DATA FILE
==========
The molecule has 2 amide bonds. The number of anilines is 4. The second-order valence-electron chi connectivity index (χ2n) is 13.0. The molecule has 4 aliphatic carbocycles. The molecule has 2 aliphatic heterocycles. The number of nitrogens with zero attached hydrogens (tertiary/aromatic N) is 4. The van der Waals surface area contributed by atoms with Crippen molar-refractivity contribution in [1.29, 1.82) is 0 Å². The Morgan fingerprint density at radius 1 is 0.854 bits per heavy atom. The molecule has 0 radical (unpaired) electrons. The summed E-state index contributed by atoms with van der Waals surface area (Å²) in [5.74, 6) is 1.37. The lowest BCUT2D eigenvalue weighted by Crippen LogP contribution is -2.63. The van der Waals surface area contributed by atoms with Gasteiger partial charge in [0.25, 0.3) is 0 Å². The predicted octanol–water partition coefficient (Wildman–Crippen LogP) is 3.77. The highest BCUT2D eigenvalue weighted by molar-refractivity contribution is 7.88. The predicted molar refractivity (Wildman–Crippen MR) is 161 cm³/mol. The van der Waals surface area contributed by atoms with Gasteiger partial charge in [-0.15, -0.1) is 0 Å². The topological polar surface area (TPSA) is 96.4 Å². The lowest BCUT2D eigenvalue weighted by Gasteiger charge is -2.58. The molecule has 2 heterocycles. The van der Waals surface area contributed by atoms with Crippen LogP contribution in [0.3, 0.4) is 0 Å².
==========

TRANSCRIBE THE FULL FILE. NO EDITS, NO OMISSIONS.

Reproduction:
The molecule has 2 amide bonds. The number of anilines is 4. The second-order valence-electron chi connectivity index (χ2n) is 13.0. The molecule has 4 aliphatic carbocycles. The molecule has 2 aliphatic heterocycles. The number of nitrogens with zero attached hydrogens (tertiary/aromatic N) is 4. The van der Waals surface area contributed by atoms with Crippen molar-refractivity contribution in [1.29, 1.82) is 0 Å². The Morgan fingerprint density at radius 1 is 0.854 bits per heavy atom. The molecule has 0 radical (unpaired) electrons. The summed E-state index contributed by atoms with van der Waals surface area (Å²) in [5.74, 6) is 1.37. The lowest BCUT2D eigenvalue weighted by Crippen LogP contribution is -2.63. The van der Waals surface area contributed by atoms with Gasteiger partial charge in [0.25, 0.3) is 0 Å². The predicted octanol–water partition coefficient (Wildman–Crippen LogP) is 3.77. The highest BCUT2D eigenvalue weighted by molar-refractivity contribution is 7.88. The predicted molar refractivity (Wildman–Crippen MR) is 161 cm³/mol. The van der Waals surface area contributed by atoms with Gasteiger partial charge in [-0.15, -0.1) is 0 Å². The topological polar surface area (TPSA) is 96.4 Å². The lowest BCUT2D eigenvalue weighted by Gasteiger charge is -2.58. The molecule has 2 heterocycles. The van der Waals surface area contributed by atoms with Crippen LogP contribution in [0.3, 0.4) is 0 Å².